ASML sets density record with latest chipmaking tools — High-NA EUV equipment prints first patterns

ASML
(Image credit: ASML)

ASML has announced that its first extreme ultraviolet (EUV) lithography tool with projection optics featuring a 0.55 numerical aperture (High-NA) has printed its first patterns. The announcement is a major milestone for both ASML and for High-NA EUV lithography technology in general. 

"Our High-NA EUV system in Veldhoven printed the first-ever 10 nanometer dense lines," a statement by ASML reads. "Imaging was done after optics, sensors and stages completed coarse calibration. Next up: bringing the system to full performance. And achieving the same results in the field."

There are currently two High-NA EUV litho systems in the world: one is being built by ASML in Veldhoven, Netherlands — where ASML is headquartered and where the company has a joint High-NA lab with Imec, a leading semiconductor research institute in Belgium; another is being assembled at Intel's D1X fab near Hillsboro, Oregon.

ASML seems to be the first company to announce successful patterning using a High-NA EUV lithography system, which is a major milestone for the entire semiconductor industry. ASML will only use its Twinscan EXE:5000 for its own development and for refining its own technology. 

By contrast, Intel will use its Twinscan EXE:5000 to learn how to use High-NA EUV lithography for mass producing chips. Intel will adopt this tool for R&D purposes with its Intel 18A (1.8nm-class) process technology, and plans to deploy the next-generation Twinscan EXE:5200 scanners to make chips on its 14A (1.4nm-class) production node.

ASML's Twinscan EXE:5200, which is equipped with a 0.55 NA lens, is designed to print chips with an 8nm resolution — a significant improvement over the current 13nm resolution of EUV tools. This technology allows for printing transistors that are 1.7 times smaller and achieve 2.9 times higher transistor densities with a single exposure, versus Low-NA tools

Although Low-NA systems can match this resolution, they have to use a costly double-patterning technique. Achieving 8nm is critical for manufacturing sub-3nm process chips, which are set to arrive in 2025–2026. The introduction of High-NA EUV technology is set to eliminate the need for EUV double patterning — thereby streamlining production processes, potentially enhancing yields, and cutting costs. However, High-NA tools cost up to $400 million each and introduce numerous challenges, which have complicated the transition to leading-edge process technologies (set to happen in the second half of the decade).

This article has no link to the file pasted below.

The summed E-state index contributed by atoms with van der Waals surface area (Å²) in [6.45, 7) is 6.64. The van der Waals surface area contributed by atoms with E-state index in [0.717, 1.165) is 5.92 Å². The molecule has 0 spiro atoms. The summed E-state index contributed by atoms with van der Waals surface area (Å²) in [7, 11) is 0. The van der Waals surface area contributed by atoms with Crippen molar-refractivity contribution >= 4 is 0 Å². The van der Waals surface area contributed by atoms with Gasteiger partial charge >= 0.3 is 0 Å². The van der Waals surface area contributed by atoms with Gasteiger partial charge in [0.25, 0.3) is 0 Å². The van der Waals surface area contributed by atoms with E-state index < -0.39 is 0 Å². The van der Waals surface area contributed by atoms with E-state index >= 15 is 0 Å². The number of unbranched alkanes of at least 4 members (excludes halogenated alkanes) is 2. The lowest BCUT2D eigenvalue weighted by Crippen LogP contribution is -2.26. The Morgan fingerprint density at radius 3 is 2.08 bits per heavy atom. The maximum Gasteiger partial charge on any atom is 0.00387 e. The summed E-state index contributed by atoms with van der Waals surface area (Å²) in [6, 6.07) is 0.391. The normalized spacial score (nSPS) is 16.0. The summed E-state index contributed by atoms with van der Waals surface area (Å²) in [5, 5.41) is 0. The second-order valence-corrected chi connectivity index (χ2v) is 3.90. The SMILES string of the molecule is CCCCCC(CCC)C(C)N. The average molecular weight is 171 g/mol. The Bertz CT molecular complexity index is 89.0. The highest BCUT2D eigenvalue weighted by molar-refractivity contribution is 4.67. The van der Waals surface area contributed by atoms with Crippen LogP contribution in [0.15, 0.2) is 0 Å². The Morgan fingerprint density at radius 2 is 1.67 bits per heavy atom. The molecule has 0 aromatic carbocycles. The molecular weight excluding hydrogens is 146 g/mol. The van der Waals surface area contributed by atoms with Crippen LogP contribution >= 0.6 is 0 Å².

Anton Shilov
Freelance News Writer

Anton Shilov is a Freelance News Writer at Tom’s Hardware US. Over the past couple of decades, he has covered everything from CPUs and GPUs to supercomputers and from modern process technologies and latest fab tools to high-tech industry trends.

  • elforeign
    Will the cost for the High NA tools remain the same over their lifetime or will they come down in price? Can't imagine very many of these going out to customers given the capital required and the inability for the Chinese to buy these.

    Aside from Intel, TSMC and R&D at IMEC and ASML, how many others would realistically be looking at using these? Samsung, any of the other DRAM makers or Japanese/European fabs?
    Reply
  • JarredWaltonGPU
    elforeign said:
    Will the cost for the High NA tools remain the same over their lifetime or will they come down in price? Can't imagine very many of these going out to customers given the capital required and the inability for the Chinese to buy these.

    Aside from Intel, TSMC and R&D at IMEC and ASML, how many others would realistically be looking at using these? Samsung, any of the other DRAM makers or Japanese/European fabs?
    Like any technology, early adopters will pay a lot more — to cover the R&D behind the tech, among other things. I don't know how much prices will drop over the lifetime of the Twinscan EX:5000 as an example, but presumably at some point in 5~10 years they'll be more readily available for what will then be trailing edge nodes.
    Reply